This is a very interesting question and one that I am currently working on in one of my research projects. Every company or organization that I’ve had the privilege to advise in these matters knows that I always start tackling their questions by saying: “Let me talk to your customers!” Why? Because if you want to successfully apply storytelling to your brand or product you need to put your customer at the center of your stories – not your company or your brand. Your customer must have the leading role in the stories your company crafts.
Successful brands are very good at showing potential customers how their lives can be changed as a result of doing business with them. They’re also very good at showing empathy for their customers’ struggles when looking for the right solutions to their problems or needs. When brands construct narratives that focus on how customers’ lives are positively changed by their products, they connect with them at an emotional level. And that, in turn, plants the seed for returning and loyal customers.
Customers belonging to different generations differ in the stage of the life cycle in which they are, which means their end goals may be very different. But, regardless of their generation, they all love to be the heroes of their stories. Remember when we talked about how tension in a story can be understood as doubts about the final outcome for the protagonist? For customers of different generations, a product or a brand may be empowering them to achieve different outcomes. A house may be providing a roof and status for newlyweds, but it may be an asset to afford paying for their children’s college for a middle-aged couple. Or, here at Heirloom Digital, your products may be empowering a young man or woman to show their parents how much they appreciate their upbringing or, alternatively, allowing grandparents to capture their heritage in a tangible way so their legacy can live on for future generations.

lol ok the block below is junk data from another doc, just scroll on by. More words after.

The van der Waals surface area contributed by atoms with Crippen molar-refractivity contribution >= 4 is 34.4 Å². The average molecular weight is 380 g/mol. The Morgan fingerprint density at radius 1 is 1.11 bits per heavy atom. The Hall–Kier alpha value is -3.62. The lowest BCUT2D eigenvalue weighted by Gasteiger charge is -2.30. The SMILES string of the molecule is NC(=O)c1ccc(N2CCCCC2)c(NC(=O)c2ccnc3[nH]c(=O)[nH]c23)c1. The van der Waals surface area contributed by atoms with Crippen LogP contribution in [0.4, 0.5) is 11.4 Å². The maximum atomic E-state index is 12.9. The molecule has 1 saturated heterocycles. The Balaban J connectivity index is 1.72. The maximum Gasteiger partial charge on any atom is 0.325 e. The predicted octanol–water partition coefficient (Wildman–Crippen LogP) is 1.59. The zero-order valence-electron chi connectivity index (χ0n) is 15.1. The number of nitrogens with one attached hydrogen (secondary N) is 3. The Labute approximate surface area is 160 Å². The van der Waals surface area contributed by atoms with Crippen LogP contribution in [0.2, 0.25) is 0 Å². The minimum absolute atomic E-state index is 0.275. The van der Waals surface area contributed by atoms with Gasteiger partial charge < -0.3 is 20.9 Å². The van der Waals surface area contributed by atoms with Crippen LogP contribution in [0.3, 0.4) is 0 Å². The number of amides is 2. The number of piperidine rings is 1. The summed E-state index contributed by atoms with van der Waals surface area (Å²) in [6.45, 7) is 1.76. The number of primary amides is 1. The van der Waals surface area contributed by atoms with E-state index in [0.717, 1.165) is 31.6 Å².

Q: How does cultural background factor into effective storytelling?
According to the pioneer in the application of literary criticism to consumer research, the late Barbara B. Stern, stories “are a cultural staple since they are universally engaged by all communities in the world.” But stories are also cultural artifacts and thus reflective of the context in which they are created and told. As such, stories echo idiosyncratic understandings of life and society prevalent in the cultural contexts they are conceived and shared. Ultimately, culture provides the preferred narrative forms and arcs out of which people make meaning of their lives and experiences and come to terms with society.
Research has found stark differences in the way people tell stories about themselves or their loved ones depending on whether they come from a more collectivistic type of society or a more individualistic one. The ones coming from collectivistic societies, usually found in Latin America or East Asia, tend to emphasize interdependence with other family members or even with society as a whole, whereas those originating from individualistic types of societies tend to be more self-focused and the independence and uniqueness of characters. Other research has found collectivistic societies relying more on past stories to talk about lessons learned whereas individualistic societies tend to rely more on stories that may be one-time events and focus on the protagonist’s emotions and role in said events.